More divorce, less income and other Nevada notes from new Census report

the one everybody always natters on about
Census Bureau American Community Survey
37.7 if you must know
Population by age and sex in Nevada. U.S. Census Bureau American Community Survey.

Compared to the rest of the nation, Nevadans make less money, are more likely to be divorced, less likely to be white, and more likely to own their own homes.

Those are some of points gleaned from the American Community Survey 5-year estimates for 2013-17, which were released by the Census Bureau Thursday. The ACS “is the most relied-on source for up-to-date social, economic, housing, and demographic information every year,” the Bureau said in a statement, which is probably true.

The Bureau has prepared narrative profiles that highlight several categories for the nation and for each state, which make for (relatively) easy comparisons.

Take housing, for instance…

  • Median property value of owner-occupied houses
    • U.S.: $193,500
    • Nevada: $216,400
  • Median monthly housing costs for owners with a mortgage
    • U.S.: $1,515
    • Nevada: $1,422
  • Median gross rent:
    • U.S: $982
    • Nevada: $1,107

Another example: The top five industries that employ the most people in the U.S. compared to the five industries that employ the most employees in Nevada:

U.S. Nevada 
1. Educational services, and health care and social assistance23.1%1. Arts, entertainment and recreation, and accommodation and food services25.3%
2. Retail trade11.4%2. Educational services, and health care and social assistance15.7%
3. Professional, scientific, and management, and administrative and waste management services11.3%3. Retail trade11.9%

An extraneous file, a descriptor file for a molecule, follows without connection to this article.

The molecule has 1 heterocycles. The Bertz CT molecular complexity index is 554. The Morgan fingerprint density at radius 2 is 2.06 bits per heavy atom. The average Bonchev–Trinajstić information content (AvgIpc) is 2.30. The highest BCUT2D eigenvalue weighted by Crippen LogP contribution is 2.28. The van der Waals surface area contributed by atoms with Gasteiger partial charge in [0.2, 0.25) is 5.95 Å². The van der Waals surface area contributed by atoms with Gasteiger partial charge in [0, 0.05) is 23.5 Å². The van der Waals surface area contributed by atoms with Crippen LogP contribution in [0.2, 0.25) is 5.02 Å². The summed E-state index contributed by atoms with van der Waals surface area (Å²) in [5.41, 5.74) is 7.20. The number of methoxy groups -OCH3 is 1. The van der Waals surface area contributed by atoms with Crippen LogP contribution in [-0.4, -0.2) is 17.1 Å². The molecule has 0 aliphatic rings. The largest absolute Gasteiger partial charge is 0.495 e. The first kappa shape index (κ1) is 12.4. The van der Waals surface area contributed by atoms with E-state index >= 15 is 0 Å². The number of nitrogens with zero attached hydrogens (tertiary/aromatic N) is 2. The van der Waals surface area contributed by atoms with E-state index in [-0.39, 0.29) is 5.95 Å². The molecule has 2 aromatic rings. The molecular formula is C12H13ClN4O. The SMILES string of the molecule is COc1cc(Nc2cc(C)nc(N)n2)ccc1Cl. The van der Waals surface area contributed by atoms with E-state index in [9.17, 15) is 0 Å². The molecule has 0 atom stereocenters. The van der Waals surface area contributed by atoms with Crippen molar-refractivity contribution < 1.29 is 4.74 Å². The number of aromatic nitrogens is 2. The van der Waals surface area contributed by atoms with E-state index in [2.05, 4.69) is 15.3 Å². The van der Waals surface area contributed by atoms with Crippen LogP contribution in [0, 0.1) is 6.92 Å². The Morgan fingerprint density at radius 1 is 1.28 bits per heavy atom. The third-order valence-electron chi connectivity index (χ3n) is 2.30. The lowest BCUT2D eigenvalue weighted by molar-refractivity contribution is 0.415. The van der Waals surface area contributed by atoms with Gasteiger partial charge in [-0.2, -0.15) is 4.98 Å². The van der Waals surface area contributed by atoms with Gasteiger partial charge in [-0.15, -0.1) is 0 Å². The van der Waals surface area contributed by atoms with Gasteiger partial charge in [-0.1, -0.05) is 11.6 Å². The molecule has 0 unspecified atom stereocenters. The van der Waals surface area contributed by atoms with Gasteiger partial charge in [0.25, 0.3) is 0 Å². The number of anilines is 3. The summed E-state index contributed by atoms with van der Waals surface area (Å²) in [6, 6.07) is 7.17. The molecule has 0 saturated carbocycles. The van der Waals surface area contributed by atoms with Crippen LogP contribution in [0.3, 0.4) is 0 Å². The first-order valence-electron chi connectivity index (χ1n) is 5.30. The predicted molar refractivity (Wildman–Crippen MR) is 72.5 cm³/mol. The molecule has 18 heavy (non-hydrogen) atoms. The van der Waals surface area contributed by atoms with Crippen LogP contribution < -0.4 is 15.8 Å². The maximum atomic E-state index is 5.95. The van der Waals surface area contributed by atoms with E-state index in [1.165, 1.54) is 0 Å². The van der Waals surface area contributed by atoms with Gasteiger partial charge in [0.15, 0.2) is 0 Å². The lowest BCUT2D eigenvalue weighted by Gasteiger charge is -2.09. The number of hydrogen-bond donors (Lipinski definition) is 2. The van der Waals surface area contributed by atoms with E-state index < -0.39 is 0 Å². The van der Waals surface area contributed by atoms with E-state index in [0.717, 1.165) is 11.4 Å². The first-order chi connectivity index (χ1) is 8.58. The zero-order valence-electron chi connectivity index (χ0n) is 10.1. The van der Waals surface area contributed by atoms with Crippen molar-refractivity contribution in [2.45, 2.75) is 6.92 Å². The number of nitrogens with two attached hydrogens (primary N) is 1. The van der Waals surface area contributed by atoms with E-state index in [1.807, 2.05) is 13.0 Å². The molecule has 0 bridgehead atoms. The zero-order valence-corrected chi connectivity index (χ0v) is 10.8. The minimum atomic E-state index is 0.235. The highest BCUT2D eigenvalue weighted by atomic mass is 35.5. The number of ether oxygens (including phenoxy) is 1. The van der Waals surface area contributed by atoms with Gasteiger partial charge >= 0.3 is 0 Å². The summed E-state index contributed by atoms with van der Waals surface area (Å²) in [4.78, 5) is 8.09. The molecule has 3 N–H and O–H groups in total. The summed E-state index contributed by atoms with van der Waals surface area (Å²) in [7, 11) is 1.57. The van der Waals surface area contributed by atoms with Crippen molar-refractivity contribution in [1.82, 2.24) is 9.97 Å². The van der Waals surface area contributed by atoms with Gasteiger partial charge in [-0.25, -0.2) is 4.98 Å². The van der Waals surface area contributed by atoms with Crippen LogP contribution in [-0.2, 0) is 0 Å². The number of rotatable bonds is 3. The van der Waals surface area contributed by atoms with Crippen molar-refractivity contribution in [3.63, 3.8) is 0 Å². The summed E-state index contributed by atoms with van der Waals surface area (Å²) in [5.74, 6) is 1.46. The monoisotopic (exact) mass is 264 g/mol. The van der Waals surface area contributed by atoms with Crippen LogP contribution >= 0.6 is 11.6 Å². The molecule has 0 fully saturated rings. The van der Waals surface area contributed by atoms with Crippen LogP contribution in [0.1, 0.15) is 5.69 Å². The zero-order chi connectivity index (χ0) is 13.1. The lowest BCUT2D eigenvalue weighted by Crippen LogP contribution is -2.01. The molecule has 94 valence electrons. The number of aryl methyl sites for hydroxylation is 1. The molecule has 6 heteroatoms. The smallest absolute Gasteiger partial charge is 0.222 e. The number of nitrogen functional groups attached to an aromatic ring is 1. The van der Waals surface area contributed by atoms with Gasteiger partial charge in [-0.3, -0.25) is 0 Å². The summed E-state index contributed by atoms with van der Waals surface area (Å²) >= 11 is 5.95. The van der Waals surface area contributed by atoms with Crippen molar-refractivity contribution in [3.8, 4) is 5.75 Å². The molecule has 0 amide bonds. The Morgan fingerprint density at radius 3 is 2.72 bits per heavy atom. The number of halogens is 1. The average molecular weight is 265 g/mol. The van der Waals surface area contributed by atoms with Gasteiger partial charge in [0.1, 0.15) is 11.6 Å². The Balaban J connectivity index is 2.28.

4. Manufacturing10.3%4. Professional, scientific, and management, and administrative and waste management services11.1%
5. Finance and insurance, and real estate and rental and leasing9.7%5. Construction6.3%

The percentage of Nevadans who drive to work alone, or take public transportation (78.2 percent and 3.3 percent, respectively), the percentage of people who work in the private vs public sectors (82.8 percent and 11.9 percent, respectively); the median age of Nevadans (37.7); and poverty rates, educational attainment (the one everyone is always nattering on about), internet use — there’s something in the data for everyone.

Oh and for the record, the median household income was $57,653 in the U.S., and $55,434 in Nevada. And in Nevada, 12.8 percent of men and 15 percent of women are divorced, compared to 9.5 percent of men and 12.1 percent of women are divorced nationally, according to the ACS.

Hugh Jackson
Editor | Hugh Jackson has been writing about Nevada policy and politics for more than 20 years. He was editor of the Las Vegas Business Press, senior editor at the Las Vegas CityLife weekly newspaper, daily political commentator on the Las Vegas NBC affiliate, and wrote the then-groundbreaking Las Vegas Gleaner, which among other things was the only independent political blog from Nevada that was credentialed at the 2008 Democratic National Convention. He spent a few years as a senior energy and environmental policy analyst for Public Citizen, and has occasionally worked as a consultant on mining, taxation, education and other issues for Nevada labor and public interest organizations. His freelance work has been published in outlets ranging from the Guardian to Desert Companion to In These Times to the Oil & Gas Journal. For several years he also taught U.S. History courses at UNLV. Prior to moving to Las Vegas, he was a reporter and then assistant managing editor at the Casper Star-Tribune, Wyoming’s largest newspaper.

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